If you have ever woken up in the middle of the night to your pet shaking its head and scratching its ears, you know how uncomfortable a pet can be when they have an ear infection. Ear infections have many causes. The key to treating the infection and stopping it from returning is understanding the primary, secondary, perpetuating and predisposing causes of ear infections. Join dermatologists Dr. Meagan Painter and Dr. Brittany Lancellotti to help you understand why your dog or cat is getting ear infections and how to stop them in their tracks so you can keep your animal happy and healthy.
Skin infections with bacteria and yeast can make dogs and cats very itchy. Veterinarians often treat with topical therapy, like medicated bathing or spray. Sometimes the infection is too deep or severe for topicals. In this episode, veterinary dermatologist Dr. Alicia Webb Milum discusses how skin infections are diagnosed and when sets decide to reach for oral or injectable medications to treat those infections. If you have an itchy dog or cat, this episode is packed with information to improve your pet’s health.
What’s that smell? Dogs and cats with allergies or hormonal diseases can often develop infections on their skin with bacteria and yeast. These infections can cause itching, redness, scabs, and discomfort. In this episode, veterinary dermatologist Dr. Alicia Webb-Milum joins follow dermatologist Dr. Brittany Lancellotti to talk about why skin infections occur and the types of bacteria and yeast most often involved with the infection. They will also discuss how topical therapy, such as medicated bathing, can be an excellent treatment, and what to discuss with your veterinarian if you are having difficulty with topical therapy.
Are you scratching your head wondering why your cat has destroyed your furniture? Cat scratching is a natural behavior that many pet owners find frustrating. This episode discusses why cats scratch, the evidence and misconceptions about declawing, and ways you can train your cats to scratch where you prefer. Dr. Gwennyth Stair of High Ridge Animal Hospital shares her tricks for using nail caps to protect your sofa and your skin.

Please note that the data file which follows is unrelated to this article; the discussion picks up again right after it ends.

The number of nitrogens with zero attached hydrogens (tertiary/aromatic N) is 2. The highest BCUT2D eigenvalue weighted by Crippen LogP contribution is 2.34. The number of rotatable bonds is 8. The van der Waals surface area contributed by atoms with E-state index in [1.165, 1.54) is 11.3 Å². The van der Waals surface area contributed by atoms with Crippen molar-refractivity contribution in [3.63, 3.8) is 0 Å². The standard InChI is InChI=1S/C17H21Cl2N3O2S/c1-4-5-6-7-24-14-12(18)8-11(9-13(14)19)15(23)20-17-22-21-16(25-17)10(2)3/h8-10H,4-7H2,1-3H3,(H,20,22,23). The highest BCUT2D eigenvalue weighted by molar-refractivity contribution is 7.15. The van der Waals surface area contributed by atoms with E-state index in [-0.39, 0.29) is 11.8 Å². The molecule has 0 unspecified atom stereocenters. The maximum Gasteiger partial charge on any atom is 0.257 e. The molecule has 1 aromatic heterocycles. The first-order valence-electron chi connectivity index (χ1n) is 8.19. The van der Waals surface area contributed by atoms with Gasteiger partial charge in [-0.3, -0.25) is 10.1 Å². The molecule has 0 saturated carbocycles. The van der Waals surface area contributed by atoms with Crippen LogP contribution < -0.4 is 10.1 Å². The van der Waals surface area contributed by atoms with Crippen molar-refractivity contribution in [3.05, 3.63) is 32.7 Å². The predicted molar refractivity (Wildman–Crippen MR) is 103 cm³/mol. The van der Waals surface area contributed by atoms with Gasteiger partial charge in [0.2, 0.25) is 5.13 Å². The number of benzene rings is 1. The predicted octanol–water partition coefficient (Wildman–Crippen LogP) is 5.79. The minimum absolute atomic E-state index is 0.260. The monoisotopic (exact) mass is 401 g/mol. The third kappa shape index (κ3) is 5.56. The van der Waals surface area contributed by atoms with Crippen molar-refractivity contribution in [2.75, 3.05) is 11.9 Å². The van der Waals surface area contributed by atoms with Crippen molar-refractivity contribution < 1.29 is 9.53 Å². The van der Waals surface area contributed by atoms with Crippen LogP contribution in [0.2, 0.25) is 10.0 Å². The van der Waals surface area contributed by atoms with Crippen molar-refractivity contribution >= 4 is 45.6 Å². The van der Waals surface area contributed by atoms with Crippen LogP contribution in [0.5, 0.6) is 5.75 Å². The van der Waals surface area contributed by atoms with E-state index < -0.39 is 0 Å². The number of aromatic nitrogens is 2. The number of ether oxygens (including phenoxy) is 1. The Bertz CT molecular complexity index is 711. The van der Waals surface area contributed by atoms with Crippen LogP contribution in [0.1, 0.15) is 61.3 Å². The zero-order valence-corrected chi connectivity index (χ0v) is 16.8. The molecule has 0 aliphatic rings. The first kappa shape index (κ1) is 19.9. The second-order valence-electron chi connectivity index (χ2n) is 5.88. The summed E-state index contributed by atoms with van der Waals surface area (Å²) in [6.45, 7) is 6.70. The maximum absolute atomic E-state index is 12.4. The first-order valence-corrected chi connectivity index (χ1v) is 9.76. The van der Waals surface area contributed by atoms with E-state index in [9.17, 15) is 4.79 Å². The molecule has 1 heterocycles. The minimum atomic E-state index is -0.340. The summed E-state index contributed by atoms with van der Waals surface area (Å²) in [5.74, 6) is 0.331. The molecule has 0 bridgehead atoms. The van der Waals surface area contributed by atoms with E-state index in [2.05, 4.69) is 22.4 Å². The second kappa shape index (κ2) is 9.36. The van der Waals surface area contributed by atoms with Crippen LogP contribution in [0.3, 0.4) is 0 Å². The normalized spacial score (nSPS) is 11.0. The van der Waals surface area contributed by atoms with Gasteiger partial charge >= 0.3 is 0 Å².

Just like people, pets can develop arthritis following injury or simply due to age-related changes. Arthritis can cause discomfort and pain, slowing an animal down, making them seem older and less able to enjoy their favorite activities. In this episode, veterinarian and Certified Canine Rehabilitation Practitioner, Dr. Jennifer Fletcher, discusses how to recognize signs of arthritis in dogs and cats, how your veterinarian might diagnose arthritis, and what treatment options are available.
This time of year, there are more and more questions about reindeer, especially from fascinated children. We sat down with Dr. Josh Link of the North Pole Veterinary Hospital and asked questions submitted by some of our littlest audience members all about reindeer. Check out this special holiday episode of Your Vet Wants You to Know with your whole family to learn more about these amazing creatures.
Canine influenza is a respiratory virus that can be transmitted between dogs. The Los Angeles Public Health Veterinarians suspect that between July and October, 2021, there were over 1,000 cases, the largest outbreak ever in LA County. In this episode, Dr. Durocher-Babek, veterinary internal medicine specialist, talks about canine influenza. She provides prevention tips to help keep your pet safe, using many of the same methods being used for SARS-CoV2, such as vaccination, disinfecting surfaces, and isolating when an animal might be ill.
Choosing a pet food for your dog or cat can feel overwhelming with the amount of variety and products available. In this episode, veterinary nutritionist, Dr. Dan Su, goes through the WSAVA Global Nutrition Committee Guidelines on Selecting Pet Foods. These guidelines give pet owners the tools to decide whether a pet food company is investing in science and nutrition when formulating their diets, or if the company is simply investing in marketing to sell the food.
Rodents, like rats and mice, can make pets and their owners sick from a bacterial infection called leptospirosis, or lepto for short. Urine from infected rodents can be found in puddles in the city and in rural areas. Finding out a pet has lepto as early in the disease as possible is crucial for recovery. Talk to your family veterinarian about vaccinating against this infection. Listen to this episode to find out what to watch for and how to protect your pet and yourself from this life-threatening disease.